#7: The Manchurian Candidate (1962)
Alongside his crooning career, Sinatra was a fully bonafide movie star in his own right. Like all movie stars, some of his picture were duds to avoid and some classics that stand the test of time.
The Manchurian Candidate is at the head of the latter column. The film’s plot sees an American patrol captured by the Chinese during the Korean War, with one of its members, Raymond Shaw (Laurence Harvey) released, after being brainwashed by his communist captors and sent back to US to attempt to kill the president. Sinatra plays Major Bennett Marco, a fellow patrol member who suspects Shaw’s brainwashing and attempts to frantically to disrupt his mission. A neat commentary on McCarthy Era suspicion and a fantastic opportunity to witness Sinatra in a noir setting, The Manchurian Candidate has today become a classic even despite its removal from distribution for over twenty years due to the plots link to the Kennedy assassination in 63′.
#6: A Hard Days Night (1964)
While many of popular music’s early superstars like Sinatra and Elvis , made names for themselves on-screen as fictional characters, The Beatles relented to play fictionalized versions of themselves. The strongest entry of the Beatles’s bizarre filmography, A Hard Days Night follows several days in the life of the band during the height of Beatlemania as they were constantly mobbed by hordes of screaming fans, the fab four are due to play a show to be televised live in London when Ringo suddenly disappears. Fun and light on its feet, featuring plenty of their early hit tunes, A Hard Days Night is now regarded as a classic of British Cinema; a cleverly crafted satire of the hysteria that surrounded the band as well as fascinating freeze frame of 60s Britain.
#5: Moonstruck (1987)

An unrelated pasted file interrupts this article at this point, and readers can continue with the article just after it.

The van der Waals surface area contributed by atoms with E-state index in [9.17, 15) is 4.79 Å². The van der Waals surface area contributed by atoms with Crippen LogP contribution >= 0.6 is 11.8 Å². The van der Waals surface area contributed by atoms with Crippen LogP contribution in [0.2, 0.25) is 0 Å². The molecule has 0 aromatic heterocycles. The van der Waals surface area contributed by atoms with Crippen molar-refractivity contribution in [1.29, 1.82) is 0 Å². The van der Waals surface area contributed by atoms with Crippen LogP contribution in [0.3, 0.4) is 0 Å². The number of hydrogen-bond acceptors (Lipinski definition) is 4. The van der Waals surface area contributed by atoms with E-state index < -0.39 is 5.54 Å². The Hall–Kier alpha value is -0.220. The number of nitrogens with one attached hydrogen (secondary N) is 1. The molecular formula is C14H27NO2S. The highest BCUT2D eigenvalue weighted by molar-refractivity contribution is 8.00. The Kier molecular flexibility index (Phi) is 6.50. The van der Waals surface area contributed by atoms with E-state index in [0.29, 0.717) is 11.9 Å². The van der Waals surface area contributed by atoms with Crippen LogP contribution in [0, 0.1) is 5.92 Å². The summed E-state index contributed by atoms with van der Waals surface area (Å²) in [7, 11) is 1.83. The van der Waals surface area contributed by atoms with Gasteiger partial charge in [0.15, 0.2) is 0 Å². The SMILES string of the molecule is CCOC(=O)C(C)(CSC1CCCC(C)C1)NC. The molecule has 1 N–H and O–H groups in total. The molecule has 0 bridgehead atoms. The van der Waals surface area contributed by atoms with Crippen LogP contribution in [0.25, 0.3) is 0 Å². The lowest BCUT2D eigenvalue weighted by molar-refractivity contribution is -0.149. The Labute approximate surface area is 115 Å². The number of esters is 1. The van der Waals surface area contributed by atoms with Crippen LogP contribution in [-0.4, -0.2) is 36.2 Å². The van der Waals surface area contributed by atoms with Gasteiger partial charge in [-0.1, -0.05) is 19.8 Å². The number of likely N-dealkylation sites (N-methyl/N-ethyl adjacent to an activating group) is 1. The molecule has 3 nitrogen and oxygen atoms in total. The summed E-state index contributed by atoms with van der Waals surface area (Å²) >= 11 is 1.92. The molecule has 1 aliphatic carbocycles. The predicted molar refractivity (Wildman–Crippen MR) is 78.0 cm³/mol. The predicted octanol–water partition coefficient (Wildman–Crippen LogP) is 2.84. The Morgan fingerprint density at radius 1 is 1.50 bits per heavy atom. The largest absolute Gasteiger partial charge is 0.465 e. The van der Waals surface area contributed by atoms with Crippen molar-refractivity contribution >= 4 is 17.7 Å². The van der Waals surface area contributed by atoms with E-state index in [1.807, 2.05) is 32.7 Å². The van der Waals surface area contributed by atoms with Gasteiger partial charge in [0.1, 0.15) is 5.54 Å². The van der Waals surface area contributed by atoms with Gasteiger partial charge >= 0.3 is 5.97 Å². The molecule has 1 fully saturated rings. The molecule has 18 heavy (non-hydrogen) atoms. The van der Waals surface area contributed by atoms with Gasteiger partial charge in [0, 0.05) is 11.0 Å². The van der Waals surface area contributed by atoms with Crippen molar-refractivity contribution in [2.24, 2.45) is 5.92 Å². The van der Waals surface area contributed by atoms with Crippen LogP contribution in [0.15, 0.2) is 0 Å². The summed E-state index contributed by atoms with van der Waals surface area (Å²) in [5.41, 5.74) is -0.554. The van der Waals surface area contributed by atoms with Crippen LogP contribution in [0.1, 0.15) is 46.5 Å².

Romantic-comedy Moonstruck depicts the story of an Italian American widow approaching middle age (Cher) who falls in love unwittingly with her fiance’s hot-headed brother (Nicolas Cage). One of those rare achievements for a rom-com, the film was both a commercial and critical hit, being labelled as one of the best comedies of the 80s, and grossing over $80 million at the box office. An icon of pop music for over six decades, along the way Cher’s put in some pretty admirable performances on the big screen, most notably with other 80s hits Silkwood and Mask. However, Moonstruck saw her reach her cinematic peak perfected a blend of comic timing and unbridled vulnerability that landed her an Oscar for Best Actress.
A commendable case study of Italian-American family values and an irresistibly funny ensemble vehicle with Cher domineeringly hemming the wheel, Moonstruck is a must see!
#4: The Bodyguard (1992)
Another pop princess who turned to the big screen was Whitney Houston. Though she starred in only three films, her brief film career is memorable for one of the biggest smash hits of the 1990s. Grossing over $400 million worldwide, The Bodyguard sees Houston play a character not too far from her own reality as a pop superstar who hires and falls in love with her bodyguard (Kevin Costner), hired to protect her from a crazed stalker.